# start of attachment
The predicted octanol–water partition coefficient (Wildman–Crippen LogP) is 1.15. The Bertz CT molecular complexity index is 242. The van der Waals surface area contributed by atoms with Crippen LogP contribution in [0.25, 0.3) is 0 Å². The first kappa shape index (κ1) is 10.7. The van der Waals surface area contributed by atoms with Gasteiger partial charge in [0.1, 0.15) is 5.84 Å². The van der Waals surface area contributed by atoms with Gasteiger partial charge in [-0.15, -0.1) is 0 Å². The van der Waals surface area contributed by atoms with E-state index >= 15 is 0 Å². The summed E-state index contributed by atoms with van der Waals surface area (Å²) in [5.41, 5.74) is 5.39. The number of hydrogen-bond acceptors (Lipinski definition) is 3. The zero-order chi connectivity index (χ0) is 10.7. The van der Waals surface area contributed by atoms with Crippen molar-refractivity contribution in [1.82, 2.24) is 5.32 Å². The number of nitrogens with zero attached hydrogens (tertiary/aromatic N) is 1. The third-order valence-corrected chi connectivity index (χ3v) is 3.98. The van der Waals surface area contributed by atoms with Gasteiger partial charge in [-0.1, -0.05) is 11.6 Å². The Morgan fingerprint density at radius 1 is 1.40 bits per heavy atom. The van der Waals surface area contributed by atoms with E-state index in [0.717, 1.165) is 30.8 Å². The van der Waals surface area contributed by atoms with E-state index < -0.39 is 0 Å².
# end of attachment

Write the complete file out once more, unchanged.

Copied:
The predicted octanol–water partition coefficient (Wildman–Crippen LogP) is 1.15. The Bertz CT molecular complexity index is 242. The van der Waals surface area contributed by atoms with Crippen LogP contribution in [0.25, 0.3) is 0 Å². The first kappa shape index (κ1) is 10.7. The van der Waals surface area contributed by atoms with Gasteiger partial charge in [0.1, 0.15) is 5.84 Å². The van der Waals surface area contributed by atoms with Gasteiger partial charge in [-0.15, -0.1) is 0 Å². The van der Waals surface area contributed by atoms with E-state index >= 15 is 0 Å². The summed E-state index contributed by atoms with van der Waals surface area (Å²) in [5.41, 5.74) is 5.39. The number of hydrogen-bond acceptors (Lipinski definition) is 3. The zero-order chi connectivity index (χ0) is 10.7. The van der Waals surface area contributed by atoms with Crippen molar-refractivity contribution in [1.82, 2.24) is 5.32 Å². The number of nitrogens with zero attached hydrogens (tertiary/aromatic N) is 1. The third-order valence-corrected chi connectivity index (χ3v) is 3.98. The van der Waals surface area contributed by atoms with Gasteiger partial charge in [-0.1, -0.05) is 11.6 Å². The Morgan fingerprint density at radius 1 is 1.40 bits per heavy atom. The van der Waals surface area contributed by atoms with E-state index in [0.717, 1.165) is 30.8 Å². The van der Waals surface area contributed by atoms with E-state index < -0.39 is 0 Å².